The Japanese archipelago consists of more than 6,000 islands in the Pacific Ocean, forming one of the most populated countries in the world with a population of approximately 127 million people. The four largest islands are Honshu, Hokkaido, Kyushu, and Shikoku, and are divided into eight regions.
Japan is a country rich with tradition, culture, and technology. Each city offers visitors its unique take on Japanese culture. In this section, you will find everything you need to know about the best cities to visit while in Japan. What to do, where to eat, shop, when to go and how to use your JR Pass to move around from city to city.
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Tokyo is the capital city of Japan and the most populous metropolitan area in the world. It is one of the most captivating cities in the world, from the majestic temples of traditional Japan to the bright neon lights of Shibuya.
Tokyo has something for everyone and it is definitely a place to visit once in a lifetime. Plan your trip to Tokyo to perfection by reading our guides.
Kyoto, considered by many as Japan’s most beautiful city, was the Japanese capital until the government was moved to Tokyo in 1868. However, the city is still Japan’s religious center with over 1000 Buddhist temples.
Kyoto is also home to some of Japan’s most iconic landmarks, with some of the most sublime and exquisite gardens, temples and masterpieces you will ever see.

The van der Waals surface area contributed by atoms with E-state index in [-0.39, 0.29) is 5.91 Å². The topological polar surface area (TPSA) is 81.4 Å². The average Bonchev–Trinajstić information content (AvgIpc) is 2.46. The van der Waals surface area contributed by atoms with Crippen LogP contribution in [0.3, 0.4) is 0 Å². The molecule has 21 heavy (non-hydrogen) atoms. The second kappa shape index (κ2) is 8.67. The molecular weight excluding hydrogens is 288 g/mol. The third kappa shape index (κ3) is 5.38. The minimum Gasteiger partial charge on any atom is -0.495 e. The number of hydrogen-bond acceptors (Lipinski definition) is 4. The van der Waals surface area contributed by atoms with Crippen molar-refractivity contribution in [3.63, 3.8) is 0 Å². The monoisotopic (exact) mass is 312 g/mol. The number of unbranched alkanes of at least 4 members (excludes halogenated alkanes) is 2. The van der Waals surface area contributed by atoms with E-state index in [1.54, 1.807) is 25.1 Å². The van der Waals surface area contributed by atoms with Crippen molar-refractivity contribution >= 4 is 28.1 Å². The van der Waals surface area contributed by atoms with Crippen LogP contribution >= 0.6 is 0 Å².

Osaka is Japan’s third-largest city and was the country’s first capital. It is considered a vital economic center in Japan. It is home to the largest seaport in Japan and many leading Japanese manufacturers.
Osaka city is also deemed a culinary paradise: its nickname Tenka no Daidokoro means the nation’s kitchen.
Located in the Tokyo urban area, Yokohama is actually Japan’s second most populated city. 20 minutes south of Tokyo Station by train, Yokohama’s bay and Chinatown are not to be missed by curious travelers and food lovers.
The largest city in the central Chubu region, Nagoya is one of Japan’s major ports and also an important Shinkansen bullet trains hub. From shopping to science and kid-friendly amusement parks, Nagoya’s attractions are certainly not to be missed.
Enclosed by the sea on one side and a majestic mountain range on the other, Kobe is close to Osaka and Kyoto, and also considered one of Japan’s most beautiful port cities… lest we forget the delicious Kobe beef!
The city of Fukuoka is one of the main tourist destinations in southern Japan, and it is listed among Japan’s ten most populous cities. It is the largest city on the island of Kyushu, and packed with amazing travel experiences.
Hiroshima‘s deep historical roots are evident in its ancient gardens and castles, as well as the remains of the atomic bombing during the World War II. Nowadays, Hiroshima and its neighbour island, Miyajima, are home to over one million people and a favorite stop for tourists.
Sapporo is the fifth largest city in Japan and capital of the northern island of Hokkaido. In less than two centuries, Sapporo has enjoyed rapid growth and now it is known for its winter sports venues, great outdoor areas, ramen, and beer.
Nara was the first “real” capital of Japan, remaining such for less than a century. This historic location is home to a nearly unmatched eight UNESCO World Heritage Sites, including numerous Buddhist temples and the mighty Todai-ji, home of the world’s largest bronze statue of the Buddha.
Takayama, in the area of the Japanese Alps, offers a taste of the Japanese culture of yesterday and today. The area holds plenty of indulgences for the avid sightseer – green fields dotted with rustic farmhouses, Japanese gardens, shrines, temples, castle ruins, and well preserved historic buildings, such as Edo period houses and samurai dwellings.